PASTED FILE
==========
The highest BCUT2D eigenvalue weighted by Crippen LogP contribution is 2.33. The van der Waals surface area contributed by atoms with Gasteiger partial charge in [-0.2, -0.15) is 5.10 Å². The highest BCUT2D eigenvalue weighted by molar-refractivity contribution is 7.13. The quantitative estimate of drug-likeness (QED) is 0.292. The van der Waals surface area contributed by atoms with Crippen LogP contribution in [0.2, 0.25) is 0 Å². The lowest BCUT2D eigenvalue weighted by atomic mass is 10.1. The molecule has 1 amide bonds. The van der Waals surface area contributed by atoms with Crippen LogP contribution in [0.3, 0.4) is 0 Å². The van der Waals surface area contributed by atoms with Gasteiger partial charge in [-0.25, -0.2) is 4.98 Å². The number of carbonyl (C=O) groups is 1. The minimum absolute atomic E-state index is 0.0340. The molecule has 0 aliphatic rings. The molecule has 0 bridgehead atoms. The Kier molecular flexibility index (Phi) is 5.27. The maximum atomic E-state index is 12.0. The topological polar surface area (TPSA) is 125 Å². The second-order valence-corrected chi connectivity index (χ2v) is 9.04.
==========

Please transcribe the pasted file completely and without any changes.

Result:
The highest BCUT2D eigenvalue weighted by Crippen LogP contribution is 2.33. The van der Waals surface area contributed by atoms with Gasteiger partial charge in [-0.2, -0.15) is 5.10 Å². The highest BCUT2D eigenvalue weighted by molar-refractivity contribution is 7.13. The quantitative estimate of drug-likeness (QED) is 0.292. The van der Waals surface area contributed by atoms with Crippen LogP contribution in [0.2, 0.25) is 0 Å². The lowest BCUT2D eigenvalue weighted by atomic mass is 10.1. The molecule has 1 amide bonds. The van der Waals surface area contributed by atoms with Crippen LogP contribution in [0.3, 0.4) is 0 Å². The van der Waals surface area contributed by atoms with Gasteiger partial charge in [-0.25, -0.2) is 4.98 Å². The number of carbonyl (C=O) groups is 1. The minimum absolute atomic E-state index is 0.0340. The molecule has 0 aliphatic rings. The molecule has 0 bridgehead atoms. The Kier molecular flexibility index (Phi) is 5.27. The maximum atomic E-state index is 12.0. The topological polar surface area (TPSA) is 125 Å². The second-order valence-corrected chi connectivity index (χ2v) is 9.04.